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Red Sox Want to Sell Mixed Drinks All Over Fenway Park

Things could be getting a lot rowdier at Fenway Park in the Summer of 2011. Baseball fans all around the country love to complain about having to buy $9 beers at the ballpark, but that doesn’t stop them from pounding a dozen of them on a warm summer evening. Sometimes there’s nothing more refreshing than an ice cold beer on a 90-degree night — except maybe an ice cold Jack and Coke.

According to the Boston Globe, the Red Sox have moved to expand the sale of mixed alcoholic beverages throughout the ballpark by their home opener on April 8. Currently, hard liquor is only served to fans with upper-level premium seats.  Naturally, the mayor of Boston, Thomas M. Menino, is not enthused.

What do you think?  Is this a good idea or what?  On the one hand, these drinks will probably go for upwards of $10 a piece.  From a business standpoint it’s genius, but would it turn the ballpark into a 21-plus environment?  I can’t tell you how many news specials I’ve seen about Fenway Park and how the behavior of fans is getting out of hand.  One would have to assume this would make things worse.

That being said, I’m all for it.

Ralph Nader Wants to Do Away with College Scholarships

Ralph Nader is one of those politicians who has never been shy about voicing his opinions when it comes to sports.  A few years back, he was candid about changes he believed needed to be made in order to fix the problem the NBA has with corrupt officials.  Now, Nader has taken issue with the concept of NCAA athletic scholarships.

“As we near the exciting conclusion of ‘March Madness’ — which would more accurately be described as the 2011 NCAA Professional Basketball Championships — it’s time we step back and finally address the myth of amateurism surrounding big-time college football and basketball in this country,” Nader said in a proposal that the Associated Press obtained, via NESN.

“An entire industry has developed in the youth sports arena — club teams, personal trainers, etc. — to prey on families’ dreams of an athletic scholarship,” he continued. “The lure of the elusive athletic scholarship is the primary — sometimes the only — marketing tool these youth sports entrepreneurs use.”

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Nonito Donaire Leaves Bob Arum’s Top Rank for Golden Boy Promotions

A shock was sent through the business side of boxing Wednesday when it was announced that Nonito Donaire would be leaving promoter Bob Arum’s Top Rank for Oscar De La Hoya’s Golden Boy Promotions. This is just the latest twist in an ongoing saga between the rival promotional groups, and there is little doubt it is a massive gain for Golden Boy.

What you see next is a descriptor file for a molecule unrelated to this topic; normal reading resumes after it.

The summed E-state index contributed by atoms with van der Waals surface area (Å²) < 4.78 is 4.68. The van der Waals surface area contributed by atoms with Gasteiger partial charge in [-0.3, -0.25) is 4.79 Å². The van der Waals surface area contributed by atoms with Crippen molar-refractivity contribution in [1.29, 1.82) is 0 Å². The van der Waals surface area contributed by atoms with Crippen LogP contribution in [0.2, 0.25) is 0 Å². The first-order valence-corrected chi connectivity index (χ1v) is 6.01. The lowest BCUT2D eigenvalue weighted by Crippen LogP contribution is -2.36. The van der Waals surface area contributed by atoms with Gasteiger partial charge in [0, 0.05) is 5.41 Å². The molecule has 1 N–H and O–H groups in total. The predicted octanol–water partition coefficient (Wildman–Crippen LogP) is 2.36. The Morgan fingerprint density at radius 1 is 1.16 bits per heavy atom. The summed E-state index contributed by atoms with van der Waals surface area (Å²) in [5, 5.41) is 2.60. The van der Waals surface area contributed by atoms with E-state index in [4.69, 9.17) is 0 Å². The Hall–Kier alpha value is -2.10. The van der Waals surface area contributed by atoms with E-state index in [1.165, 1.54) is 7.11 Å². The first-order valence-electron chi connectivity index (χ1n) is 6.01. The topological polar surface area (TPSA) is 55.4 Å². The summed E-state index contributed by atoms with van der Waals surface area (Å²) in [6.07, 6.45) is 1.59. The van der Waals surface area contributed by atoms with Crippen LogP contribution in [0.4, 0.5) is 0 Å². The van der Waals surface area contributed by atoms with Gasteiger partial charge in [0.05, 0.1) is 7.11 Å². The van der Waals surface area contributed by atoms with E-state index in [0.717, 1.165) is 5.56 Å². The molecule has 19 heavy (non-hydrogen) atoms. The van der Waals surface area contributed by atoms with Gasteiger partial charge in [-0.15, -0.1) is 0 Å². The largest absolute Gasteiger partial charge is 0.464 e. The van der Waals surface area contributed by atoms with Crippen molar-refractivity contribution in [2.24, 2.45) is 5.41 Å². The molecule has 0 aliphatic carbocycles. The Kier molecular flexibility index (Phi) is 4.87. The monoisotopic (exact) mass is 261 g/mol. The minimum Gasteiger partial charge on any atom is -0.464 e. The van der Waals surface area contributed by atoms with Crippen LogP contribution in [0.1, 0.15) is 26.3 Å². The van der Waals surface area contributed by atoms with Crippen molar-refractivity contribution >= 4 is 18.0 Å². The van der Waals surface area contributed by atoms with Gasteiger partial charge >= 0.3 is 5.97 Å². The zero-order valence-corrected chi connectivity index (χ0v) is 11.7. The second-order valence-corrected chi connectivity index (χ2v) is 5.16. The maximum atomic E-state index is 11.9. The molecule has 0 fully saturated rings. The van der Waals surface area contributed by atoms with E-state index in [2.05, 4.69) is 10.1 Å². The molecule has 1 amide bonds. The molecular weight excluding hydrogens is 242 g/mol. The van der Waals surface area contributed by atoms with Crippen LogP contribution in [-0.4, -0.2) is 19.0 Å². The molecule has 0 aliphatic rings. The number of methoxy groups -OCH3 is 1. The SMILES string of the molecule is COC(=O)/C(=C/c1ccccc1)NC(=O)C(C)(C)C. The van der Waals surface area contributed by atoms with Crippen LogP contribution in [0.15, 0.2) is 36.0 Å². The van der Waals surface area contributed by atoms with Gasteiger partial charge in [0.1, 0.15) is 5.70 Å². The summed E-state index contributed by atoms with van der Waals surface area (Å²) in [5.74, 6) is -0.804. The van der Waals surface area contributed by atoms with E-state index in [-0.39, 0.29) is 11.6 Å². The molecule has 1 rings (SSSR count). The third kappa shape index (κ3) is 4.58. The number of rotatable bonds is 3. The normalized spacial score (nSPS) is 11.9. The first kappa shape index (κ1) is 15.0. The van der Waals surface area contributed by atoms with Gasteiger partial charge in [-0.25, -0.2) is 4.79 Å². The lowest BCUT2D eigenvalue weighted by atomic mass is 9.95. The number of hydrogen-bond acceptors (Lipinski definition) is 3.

Nonito Donaire is one of the top pound-for-pound fighters in the world and an emerging star in the sport of boxing. The 28-year-old has been moving up in weight class steadily and picking up fans along the way while posting a 26-1 record. The Filipino Flash’s most recent fight was an eye-opening second-round knockout of Fernando Montiel last month that rearranged his opponent’s face.

Donaire has speed, power, and size for a bantamweight. Whether or not he can become as big as Manny Pacquiao in terms of popularity remains to be seen, but we do know that Donaire is an emerging star.

That’s why his promotional sidestep is so significant for boxing.

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NFLPA Using Threat of Future Decertification to Keep Agents in Check

We’ve talked about what the lockout and decertification processes mean for the NFL and NFLPA, but one aspect of the sport that hasn’t been discussed much is the agents. Initially, when reports emerged suggesting the players union would decertify, there was concern that without regulation from the Players Association, agents could run wild.

People speculated that agents could theoretically steal each other’s clients, recruit on college campuses, and do things they normally wouldn’t be allowed to based on the rules outlined by the NFLPA. There was also concern that players wouldn’t have to pay their agents since they were no longer governed the NFLPA. Well fear not LBS Nuts, things won’t be as bad as you were worried they might be.

Larry Brown Sports spoke with agent JR Rickert who has numerous NFL, NBA, and MLB clients for answers to these questions. Rickert said the agents were advised about many of these issues during a seminar in Indianapolis. Most notably, Rickert explained that the NFLPA essentially is holding a threat over the agents to caution them against breaking the rules.

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What Decertification Means for the Players Union and NFL